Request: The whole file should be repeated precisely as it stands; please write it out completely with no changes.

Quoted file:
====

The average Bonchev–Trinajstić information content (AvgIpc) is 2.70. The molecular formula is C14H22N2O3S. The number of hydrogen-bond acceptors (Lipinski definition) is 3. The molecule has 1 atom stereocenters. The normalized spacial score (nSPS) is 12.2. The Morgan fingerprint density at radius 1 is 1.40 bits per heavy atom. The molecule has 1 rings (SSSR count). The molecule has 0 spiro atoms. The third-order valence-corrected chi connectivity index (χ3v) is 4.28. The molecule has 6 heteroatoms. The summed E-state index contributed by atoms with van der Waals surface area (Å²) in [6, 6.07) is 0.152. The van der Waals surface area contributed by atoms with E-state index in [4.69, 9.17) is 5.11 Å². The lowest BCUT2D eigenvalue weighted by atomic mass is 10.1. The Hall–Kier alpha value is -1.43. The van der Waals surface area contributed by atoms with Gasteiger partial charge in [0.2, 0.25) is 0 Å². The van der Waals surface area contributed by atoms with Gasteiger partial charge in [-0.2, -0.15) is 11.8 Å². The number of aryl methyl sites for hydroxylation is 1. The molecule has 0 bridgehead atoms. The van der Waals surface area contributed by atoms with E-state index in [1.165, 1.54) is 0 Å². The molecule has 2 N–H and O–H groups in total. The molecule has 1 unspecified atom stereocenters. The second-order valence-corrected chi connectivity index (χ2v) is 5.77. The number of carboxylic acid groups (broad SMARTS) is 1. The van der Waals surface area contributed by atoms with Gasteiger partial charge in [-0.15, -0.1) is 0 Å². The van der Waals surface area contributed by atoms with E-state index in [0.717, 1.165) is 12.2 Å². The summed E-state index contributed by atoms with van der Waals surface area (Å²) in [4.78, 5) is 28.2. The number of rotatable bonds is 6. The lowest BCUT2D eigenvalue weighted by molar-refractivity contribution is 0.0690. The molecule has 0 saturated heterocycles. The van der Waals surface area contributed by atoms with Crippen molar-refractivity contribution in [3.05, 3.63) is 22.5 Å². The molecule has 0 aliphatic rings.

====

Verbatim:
The average Bonchev–Trinajstić information content (AvgIpc) is 2.70. The molecular formula is C14H22N2O3S. The number of hydrogen-bond acceptors (Lipinski definition) is 3. The molecule has 1 atom stereocenters. The normalized spacial score (nSPS) is 12.2. The Morgan fingerprint density at radius 1 is 1.40 bits per heavy atom. The molecule has 1 rings (SSSR count). The molecule has 0 spiro atoms. The third-order valence-corrected chi connectivity index (χ3v) is 4.28. The molecule has 6 heteroatoms. The summed E-state index contributed by atoms with van der Waals surface area (Å²) in [6, 6.07) is 0.152. The van der Waals surface area contributed by atoms with E-state index in [4.69, 9.17) is 5.11 Å². The lowest BCUT2D eigenvalue weighted by atomic mass is 10.1. The Hall–Kier alpha value is -1.43. The van der Waals surface area contributed by atoms with Gasteiger partial charge in [0.2, 0.25) is 0 Å². The van der Waals surface area contributed by atoms with Gasteiger partial charge in [-0.2, -0.15) is 11.8 Å². The number of aryl methyl sites for hydroxylation is 1. The molecule has 0 bridgehead atoms. The van der Waals surface area contributed by atoms with E-state index in [1.165, 1.54) is 0 Å². The molecule has 2 N–H and O–H groups in total. The molecule has 1 unspecified atom stereocenters. The second-order valence-corrected chi connectivity index (χ2v) is 5.77. The number of carboxylic acid groups (broad SMARTS) is 1. The van der Waals surface area contributed by atoms with Gasteiger partial charge in [-0.15, -0.1) is 0 Å². The van der Waals surface area contributed by atoms with E-state index in [0.717, 1.165) is 12.2 Å². The summed E-state index contributed by atoms with van der Waals surface area (Å²) in [4.78, 5) is 28.2. The number of rotatable bonds is 6. The lowest BCUT2D eigenvalue weighted by molar-refractivity contribution is 0.0690. The molecule has 0 saturated heterocycles. The van der Waals surface area contributed by atoms with Crippen molar-refractivity contribution in [3.05, 3.63) is 22.5 Å². The molecule has 0 aliphatic rings.